Atlanta Science Tavern, May 20th, 2023
We have all been guilty, at one point or another, of updating our wardrobe when the seasons turn and store displays show tantalizing are updated with new collections. The hunt for trendy outfits that are not excessively costly, as with designer brands, has added fuel to the fire of the Fast Fashion industry. While this might feel like a win-win for both industry and consumer, this practice has become one of the biggest environmental concerns of our time. Tanjuria Willis, founder of Atlanta Sustainable Fashion Week, talked about the problems with fast fashion at a recent Atlanta Science Tavern. Here are the highlights.
What are the impacts of Fast Fashion?
- It is the second most polluting industry, after oil production
- Contributes to 10% of global carbon emissions – 2.1 billion tonnes of CO2
- Causes 20% of global wastewater and contributes 35% of microplastics in the ocean
- It takes ~2000 gallons of water to produce only one pair of jeans!
- 85% of materials used in clothes production end up in landfills
- Only 1% of the clothes produced are recycled into new garments
- Use toxic chemicals to produce and treat fabrics
- Flame retardants, PFAS, lead, chromium, and others.
What steps can I take?
- Buy less toxic clothing – avoid fabrics such as polyester, rayon, acrylic, nylon, and acetate
- Buy used clothing
- Take care of your clothing– hang dry your clothes rather than putting them in the dryer
- Buy eco-friendly fabrics – much like buying food – if you can pronounce the ingredients – it’s probably better for the environment and you
- Use eco-friendly detergents and fabric softeners
- Use eco-friendly dry cleaning
Have you ever heard the term ‘Beauty is Pain’? Have you ever suspected that the sweater you put on could give you a cold, rash or something even worse? You may be a fashion victim. The fashion industry is one of the largest contributors to global warming creating greenhouse gas emissions that exceed both aviation and shipping. Textile pollution is the #2 pollutant to the landfill only next to oil. We will discuss the costs of fashion and how our clothing choices may be killing us by digging into the difference between fast and slow fashion as well as solutions on what we can do differently.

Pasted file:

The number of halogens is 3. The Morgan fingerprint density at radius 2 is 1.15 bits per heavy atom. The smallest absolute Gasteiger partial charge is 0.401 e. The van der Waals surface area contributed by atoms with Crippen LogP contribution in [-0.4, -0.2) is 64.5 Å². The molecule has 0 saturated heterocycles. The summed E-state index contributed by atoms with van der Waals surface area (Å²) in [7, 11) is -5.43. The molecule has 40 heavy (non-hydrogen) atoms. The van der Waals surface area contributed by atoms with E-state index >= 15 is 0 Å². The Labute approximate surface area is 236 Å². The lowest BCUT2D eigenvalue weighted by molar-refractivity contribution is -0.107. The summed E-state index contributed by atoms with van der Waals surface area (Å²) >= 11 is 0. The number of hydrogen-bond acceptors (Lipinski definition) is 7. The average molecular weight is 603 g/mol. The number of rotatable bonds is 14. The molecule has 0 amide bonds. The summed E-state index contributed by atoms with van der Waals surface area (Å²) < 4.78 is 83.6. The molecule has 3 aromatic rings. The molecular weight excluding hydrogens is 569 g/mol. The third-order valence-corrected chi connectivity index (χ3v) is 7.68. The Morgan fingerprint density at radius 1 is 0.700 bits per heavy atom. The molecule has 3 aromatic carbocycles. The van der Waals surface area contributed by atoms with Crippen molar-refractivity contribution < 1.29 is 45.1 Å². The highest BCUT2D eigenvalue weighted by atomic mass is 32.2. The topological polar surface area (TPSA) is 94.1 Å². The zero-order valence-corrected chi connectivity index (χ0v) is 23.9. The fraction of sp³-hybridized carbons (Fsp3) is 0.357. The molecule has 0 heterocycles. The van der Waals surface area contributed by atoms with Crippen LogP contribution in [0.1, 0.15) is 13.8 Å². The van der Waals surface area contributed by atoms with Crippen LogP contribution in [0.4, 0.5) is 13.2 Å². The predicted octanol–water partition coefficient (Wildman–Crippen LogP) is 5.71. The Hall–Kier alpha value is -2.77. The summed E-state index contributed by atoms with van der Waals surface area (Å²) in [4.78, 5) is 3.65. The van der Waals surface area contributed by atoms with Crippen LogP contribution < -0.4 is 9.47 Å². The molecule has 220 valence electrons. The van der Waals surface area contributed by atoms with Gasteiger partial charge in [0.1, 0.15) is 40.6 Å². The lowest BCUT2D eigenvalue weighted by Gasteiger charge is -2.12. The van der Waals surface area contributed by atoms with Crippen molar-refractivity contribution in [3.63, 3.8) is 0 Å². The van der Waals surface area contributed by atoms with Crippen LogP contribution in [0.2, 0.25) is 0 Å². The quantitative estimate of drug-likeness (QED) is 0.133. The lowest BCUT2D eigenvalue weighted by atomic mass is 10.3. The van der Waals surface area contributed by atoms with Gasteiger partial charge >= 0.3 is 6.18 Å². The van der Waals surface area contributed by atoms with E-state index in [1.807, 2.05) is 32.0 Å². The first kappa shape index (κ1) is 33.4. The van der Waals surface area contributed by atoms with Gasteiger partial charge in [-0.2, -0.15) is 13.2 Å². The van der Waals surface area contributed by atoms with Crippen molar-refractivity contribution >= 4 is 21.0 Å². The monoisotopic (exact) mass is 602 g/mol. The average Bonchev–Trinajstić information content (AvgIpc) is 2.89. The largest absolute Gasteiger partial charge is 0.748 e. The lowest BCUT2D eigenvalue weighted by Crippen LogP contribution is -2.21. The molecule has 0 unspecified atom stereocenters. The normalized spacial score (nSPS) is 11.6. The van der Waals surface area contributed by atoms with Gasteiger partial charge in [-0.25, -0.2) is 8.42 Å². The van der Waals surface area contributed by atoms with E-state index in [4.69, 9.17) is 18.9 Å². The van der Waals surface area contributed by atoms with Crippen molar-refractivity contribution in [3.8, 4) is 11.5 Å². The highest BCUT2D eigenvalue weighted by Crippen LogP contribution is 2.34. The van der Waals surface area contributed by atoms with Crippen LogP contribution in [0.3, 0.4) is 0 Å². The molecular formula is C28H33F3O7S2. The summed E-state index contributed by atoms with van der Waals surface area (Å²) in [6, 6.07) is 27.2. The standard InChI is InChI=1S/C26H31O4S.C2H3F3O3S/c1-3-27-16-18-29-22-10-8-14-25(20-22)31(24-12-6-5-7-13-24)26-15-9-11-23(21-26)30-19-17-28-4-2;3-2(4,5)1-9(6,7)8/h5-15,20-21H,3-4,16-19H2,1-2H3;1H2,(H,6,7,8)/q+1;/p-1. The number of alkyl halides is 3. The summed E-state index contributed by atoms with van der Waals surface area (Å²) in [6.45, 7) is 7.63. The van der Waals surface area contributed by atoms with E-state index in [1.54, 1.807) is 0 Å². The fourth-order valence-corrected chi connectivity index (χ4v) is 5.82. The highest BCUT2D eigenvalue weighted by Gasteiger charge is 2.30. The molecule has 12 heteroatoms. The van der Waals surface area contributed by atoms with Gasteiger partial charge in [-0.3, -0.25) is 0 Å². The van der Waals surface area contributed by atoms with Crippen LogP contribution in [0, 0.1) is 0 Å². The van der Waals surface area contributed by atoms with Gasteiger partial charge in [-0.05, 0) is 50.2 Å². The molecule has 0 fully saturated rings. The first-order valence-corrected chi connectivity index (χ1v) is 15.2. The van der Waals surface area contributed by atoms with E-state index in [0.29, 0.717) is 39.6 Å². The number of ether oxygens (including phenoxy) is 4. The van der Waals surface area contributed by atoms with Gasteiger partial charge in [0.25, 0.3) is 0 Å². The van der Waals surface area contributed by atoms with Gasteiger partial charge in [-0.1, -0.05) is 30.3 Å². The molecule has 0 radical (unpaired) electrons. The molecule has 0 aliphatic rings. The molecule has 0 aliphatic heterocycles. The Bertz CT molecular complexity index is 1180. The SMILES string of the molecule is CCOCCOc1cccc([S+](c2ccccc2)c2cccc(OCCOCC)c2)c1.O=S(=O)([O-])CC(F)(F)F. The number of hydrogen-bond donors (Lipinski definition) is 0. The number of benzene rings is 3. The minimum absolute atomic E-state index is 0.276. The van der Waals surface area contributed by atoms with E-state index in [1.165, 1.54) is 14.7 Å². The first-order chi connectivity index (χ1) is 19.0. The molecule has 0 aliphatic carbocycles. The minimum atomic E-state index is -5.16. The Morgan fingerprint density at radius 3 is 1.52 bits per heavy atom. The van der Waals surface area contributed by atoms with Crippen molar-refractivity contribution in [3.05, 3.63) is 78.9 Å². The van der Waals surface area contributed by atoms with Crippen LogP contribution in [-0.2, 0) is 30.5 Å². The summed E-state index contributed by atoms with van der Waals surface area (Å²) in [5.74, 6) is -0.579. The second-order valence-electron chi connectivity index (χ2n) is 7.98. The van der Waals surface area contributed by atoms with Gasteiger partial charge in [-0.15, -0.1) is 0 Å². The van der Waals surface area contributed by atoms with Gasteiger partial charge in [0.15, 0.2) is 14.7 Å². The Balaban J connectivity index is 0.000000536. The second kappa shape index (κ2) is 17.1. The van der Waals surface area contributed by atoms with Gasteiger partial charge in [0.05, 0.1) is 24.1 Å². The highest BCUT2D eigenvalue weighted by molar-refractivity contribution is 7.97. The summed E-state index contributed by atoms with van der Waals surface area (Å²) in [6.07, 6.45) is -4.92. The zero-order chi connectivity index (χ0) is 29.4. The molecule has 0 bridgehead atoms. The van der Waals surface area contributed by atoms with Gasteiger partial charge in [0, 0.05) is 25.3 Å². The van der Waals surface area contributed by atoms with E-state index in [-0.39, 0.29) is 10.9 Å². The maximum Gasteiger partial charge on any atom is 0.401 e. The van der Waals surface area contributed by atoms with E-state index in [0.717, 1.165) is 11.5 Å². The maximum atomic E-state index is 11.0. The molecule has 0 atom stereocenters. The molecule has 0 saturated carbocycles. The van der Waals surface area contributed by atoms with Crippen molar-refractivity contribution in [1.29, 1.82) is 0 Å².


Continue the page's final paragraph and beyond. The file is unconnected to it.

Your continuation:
Tanjuria Willis is the Founder and creative force behind Atlanta Sustainable Fashion Week (ATSFW), and Owner of eKlozet Luxury Consignment Boutique.
In 2014, Tanjuria pursued her passion for both fashion and entrepreneurship by opening a luxury consignment boutique, eKlozet. eKlozet leverages fashion to help women embrace their beautiful, both inside and out. She has styled Emmy Award winners, actors, actresses and business executives.
She was a finalist for a Moxie Award, a member of the Female Founder Collective, a graduate of the 2020 City of Atlanta Women Entrepreneurship Initiative (WEI) Cohort, a graduate of the first City of Atlanta Office of International Affairs Women Export University Cohort and a mentor for Girl Scouts Camp CEO.
Her work with eKlozet motivated her to give the issue of landfill waste a platform via fashion and in 2021 founded Atlanta Sustainable Fashion Week focused on eco-friendly lifestyle brands.
Tanjuria graduated with a Bachelor’s of Science in Electrical Engineering from North Carolina Agricultural & Technical State University.
She is married to her best friend, Greg and has one daughter and a bonus son.